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Common Core Standards Changing Report Cards

"I think most people feel that it's actually a little more specific, it helps communicate exactly what's going on in the classroom, what's being assessed and then what's coming home to you," said Jones.
HAGERSTOWN, Md. - As a part of an ongoing effort by Washington County Schools to meet state core education standards, report cards will look a bit different this year for elementary students, one that meets state standards.

Instead of getting the traditional "A" and "B" letter grade, now students are getting numbers from one to four on Common Core subjects.

Lead teacher at Emma K. Doub Elementary School, Jesse Orth said, "We do have the numbering which is based on the standards based reporting, which are those common core standards. And we're assessing where kids' progress is based on those standards.”

He continued, “And the letter grade is also on the report card and that was really a way for us to bridge that new divide with parents and with our community, because they're comfortable with letter grades.”

Common Core Standards have been fully implemented in both language arts and math in the Washington County Elementary Schools, and this term, the report cards are reflecting those standards.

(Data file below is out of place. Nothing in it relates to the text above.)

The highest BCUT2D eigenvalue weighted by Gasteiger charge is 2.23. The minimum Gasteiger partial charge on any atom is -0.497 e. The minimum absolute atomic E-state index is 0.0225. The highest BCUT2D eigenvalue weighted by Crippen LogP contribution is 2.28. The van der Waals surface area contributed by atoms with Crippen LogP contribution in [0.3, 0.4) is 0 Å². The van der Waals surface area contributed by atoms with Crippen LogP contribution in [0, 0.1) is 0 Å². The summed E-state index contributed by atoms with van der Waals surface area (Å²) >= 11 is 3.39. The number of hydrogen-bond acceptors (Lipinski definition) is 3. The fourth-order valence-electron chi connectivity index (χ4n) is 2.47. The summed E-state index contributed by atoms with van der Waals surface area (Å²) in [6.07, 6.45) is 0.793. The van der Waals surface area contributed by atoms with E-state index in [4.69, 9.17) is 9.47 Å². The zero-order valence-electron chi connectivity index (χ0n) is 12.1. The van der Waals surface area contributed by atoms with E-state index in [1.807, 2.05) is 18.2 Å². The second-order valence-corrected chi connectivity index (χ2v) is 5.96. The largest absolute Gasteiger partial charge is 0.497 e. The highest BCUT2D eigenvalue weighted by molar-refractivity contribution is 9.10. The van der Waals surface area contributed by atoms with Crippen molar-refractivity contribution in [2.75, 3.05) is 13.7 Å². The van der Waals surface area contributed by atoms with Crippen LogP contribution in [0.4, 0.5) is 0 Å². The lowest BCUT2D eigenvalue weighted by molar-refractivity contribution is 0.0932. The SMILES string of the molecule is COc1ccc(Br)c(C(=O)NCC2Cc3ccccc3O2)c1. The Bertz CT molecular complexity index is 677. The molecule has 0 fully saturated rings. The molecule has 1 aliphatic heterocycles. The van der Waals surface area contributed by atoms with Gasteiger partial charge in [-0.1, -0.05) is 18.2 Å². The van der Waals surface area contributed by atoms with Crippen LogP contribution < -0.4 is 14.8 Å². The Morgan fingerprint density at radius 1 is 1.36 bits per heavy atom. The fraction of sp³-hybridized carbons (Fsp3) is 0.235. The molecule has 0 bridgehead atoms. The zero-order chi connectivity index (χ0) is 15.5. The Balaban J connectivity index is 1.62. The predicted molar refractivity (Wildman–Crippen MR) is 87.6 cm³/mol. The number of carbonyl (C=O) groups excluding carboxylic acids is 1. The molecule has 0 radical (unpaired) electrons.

“A four would actually be exceeding the standards which would mean that their performance is showing that they're doing things that may be beyond what that standard is addressing," said Orth.

A three means the student is appropriately meeting the standard. A two says that the student is approaching meeting the standard, and a one is where the student is not progressing towards the standard.

Parent teacher conferences at Emma K. Doub were on October 29, and report cards will be handed out on November 8.

Lead teacher, Jesse Orth said he doesn't expect too many questions or concerns about the report cards after the one-on-one's with parents and teachers.

And parents, like Christa Jones, are giving the new scale an "A.”

 
"I think most people feel that it's actually a little more specific, it helps communicate exactly what's going on in the classroom, what's being assessed and then what's coming home to you," said Jones.

This mom says, the grade is actually giving her a better idea of where her daughters stand with their class work.
 
"Not in the sense that I'm disappointed, but more I think that it's very informative as reporting to me," Jones said.

And both parents and teachers agree, this is a great transition year, using both the number and letter scale as they continue to implement more Common Core subjects. Eventually, the district will also implement social studies and science. 

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